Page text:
nificent monuments that have come down to us from antiquity."
Puerta de Alcala. [Gate of Alcala.] A grand triumphal gate affording an entrance to the city of Madrid, Spain, on the east. It consists of five arches, and was erected by Charles III. to commemorate his entrance to Madrid. &jF " It should not be forgotten that no city in Europe can boast within its walls so tine a walk as the Prado, that Rome alone, so far as I know, bas an entrance equal to that by the Gate of Alcala.'* George Ticknor.
Puerta del Sol. [Gate of the Sun.] A celebrated public square in Madrid, Spain. It is now in the middle of the capital, although it was once the east gate on which the rising sun shone. It is the centre of the busy life of the city, and at all times a crowded rendezvous of idlers.
Pullins, The. A natural curiosity in the county of Donegal, Ireland. It is an extraordinary ravine, presenting in succession a series of cascades, caves, wild cliffs, with a foaming river and a natural bridge.
.09- " A description can but faintly convey the extraordinary character of these lovely scenes."
Mr. and Mr*. Hall.
Pulpit [of Nicholas of Pisa]. In the cathedral of Siena, Italy. A celebrated and very elaborate work of sculpture. Another by the same artist, very similar, in the Duomo at Pisa.
t&" " I have no words to express the originality and richness of invention displayed in this pulpit. It is as peculiar as it is beautiful. ... On the panels a labyrinth of crowded figure*
— a long octagonal procession, the Nativity, the Passion, the Last Judgment
— envelops the marble with a murblo covering." Thine, Tram.
Purgatory t St. Patrick's. See St. Patrick's Cave And Puro Atokv.
Puritans going to Church. A picture by George H. Boughton, a painter of landscapes and genre.
Puttina, La. [The Girl.] An admired portrait by Titian (14771576). In the Palazzo Strozzi, Florence, Italy.
Pyladea and Orestes. A picture by Benjamin West (1738-1820). In the National Gallery, London.
Pyramids, The. A general name for the sepulchral monuments of ancient Egypt, in all about 60, but specially applied to the Pyramids of Gheezen, about 12 miles from Cairo, consisting of two large and several smaller pyramids.
4S~ "Let Ub now turn to the Pyramids— the oldest, largest, ami most mysterious of all the monuments of man's art now existing. All those In Egypt are situated on the left bank of the Nile, Just beyond the cultivated ground, and on the edge of the desert, and all the principal examples within what may fairly be called the Necropolis of Memphis. Sixty or seventy of these have been discovered and explored, all of which appear to be royal sepulchres. This alone, if true, would suffice to justify us in assigning a duration of l,t)00 years at least to the dynasties of the pyramid builders. . . . The three great pyramids of Qizeh are the best known and the most remarkable of all those in Egypt. Of these the first, erected by Cheops, or as he is now more correctly named, Suphis, is the Inrgest; but the next by Chepheren, his successor, is scarcely inferior in dimensions; the third, that of Mycerinus, is very much Bmaller. . . . All the pyramids (with one exception) face exactly north, and have their entrance on that side. . . . The small residuum we get from all these pyramid discusslons is, that they were built by the kings of the early dynasties of the old kingdom of Egypt as their tombs. The leading Idea that governed their forms was thnt of durability. By concealment of the entrance, the difficulties of the passages, and the complicated but most ingenious arrangement of portcullises, theBC ancient kings Jioped to be allowed to rest in undisturbed security for at least 3,000 years. Perhaps they were successful, though their tombs have been since •o shamefully profaned." Ftrgwtaon. jfcjr "Nothing can express the variety of sensations which they provoke. The height of their summit, the steepness of th*'lr slope, the vastn**ss of their surface, their tremendous weight, the memory of the times they have outlived, and above all the reflection that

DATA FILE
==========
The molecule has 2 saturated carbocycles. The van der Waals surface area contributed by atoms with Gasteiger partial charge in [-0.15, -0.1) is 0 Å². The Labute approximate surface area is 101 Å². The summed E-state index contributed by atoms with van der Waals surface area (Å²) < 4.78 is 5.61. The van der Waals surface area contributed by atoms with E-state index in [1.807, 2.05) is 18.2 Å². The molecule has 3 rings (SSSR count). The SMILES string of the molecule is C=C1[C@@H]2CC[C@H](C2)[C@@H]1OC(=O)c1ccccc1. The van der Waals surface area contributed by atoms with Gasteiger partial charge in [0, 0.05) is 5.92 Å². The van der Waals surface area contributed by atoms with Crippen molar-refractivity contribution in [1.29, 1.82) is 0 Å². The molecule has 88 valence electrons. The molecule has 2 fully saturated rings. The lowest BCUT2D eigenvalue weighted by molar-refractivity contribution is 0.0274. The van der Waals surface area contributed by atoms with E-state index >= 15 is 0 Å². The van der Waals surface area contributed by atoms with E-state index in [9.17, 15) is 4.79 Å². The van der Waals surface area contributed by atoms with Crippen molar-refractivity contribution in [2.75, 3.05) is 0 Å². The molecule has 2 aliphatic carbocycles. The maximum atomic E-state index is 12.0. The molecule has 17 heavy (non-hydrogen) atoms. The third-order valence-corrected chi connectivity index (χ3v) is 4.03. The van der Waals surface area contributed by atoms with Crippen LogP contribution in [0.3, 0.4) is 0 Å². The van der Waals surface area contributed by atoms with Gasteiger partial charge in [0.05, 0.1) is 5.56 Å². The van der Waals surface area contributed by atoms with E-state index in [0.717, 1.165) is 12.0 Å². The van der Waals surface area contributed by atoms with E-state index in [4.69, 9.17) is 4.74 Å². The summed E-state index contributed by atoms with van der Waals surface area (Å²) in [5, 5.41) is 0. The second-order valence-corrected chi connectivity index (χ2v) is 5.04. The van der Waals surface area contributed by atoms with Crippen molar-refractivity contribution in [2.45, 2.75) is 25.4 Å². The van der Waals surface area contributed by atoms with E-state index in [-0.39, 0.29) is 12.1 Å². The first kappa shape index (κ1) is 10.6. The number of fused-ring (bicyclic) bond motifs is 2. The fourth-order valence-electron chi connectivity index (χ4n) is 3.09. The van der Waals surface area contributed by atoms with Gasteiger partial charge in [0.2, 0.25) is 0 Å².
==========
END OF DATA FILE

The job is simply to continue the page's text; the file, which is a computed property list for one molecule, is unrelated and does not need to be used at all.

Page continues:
these mountains of masonry have been reared by petty and insignificant man who creeps at their feet — alt impress the beholder, and fill at once the heart and the mind with astonishment, terror, humiliation, admiration, and respect." Yolney. The Pyramids themselves, dot in e with age. have forgotten the names of their founders. Thomas Falter.
And Morning opes with haste her Uds.
To gaze upon the Pyramids. Emenoh.
Pyramid of Abooroash. A ruined pyramid about rive miles distant from the Pyramids of Gheezeh in Egypt.
Pyramids of Abooseer. A group of four pyramids, a few miles distant from the Pyramids of Gheezen, in Egypt.
Pyramid of Caius Cestius. A sepulchral pyramid — the only one in Rome —situated near the Porta di San Paolo, and immediately adjoining the Protestant Burial-ground. It was erected to Caius Cestius, a tribune of the . people. The pyramid is over 100 feet in height, and contains in the centre a small sepulchral chamber.
jfcS- "This pyramid, of more tbui 100 feet in height, is entirely built of marble, hut time has changed Its color and defaced lt« polish. Tbe gray lichen has crept over It, and wild evergreens hang from its crevices. But what ft has lost in splendor, it has gained in picturesque beauty; and there are few remains of antiquity within the bounds of the Eternal City, that the eye rests upon with sueh unwearyingodmiration, as this gray pyramid." £alon.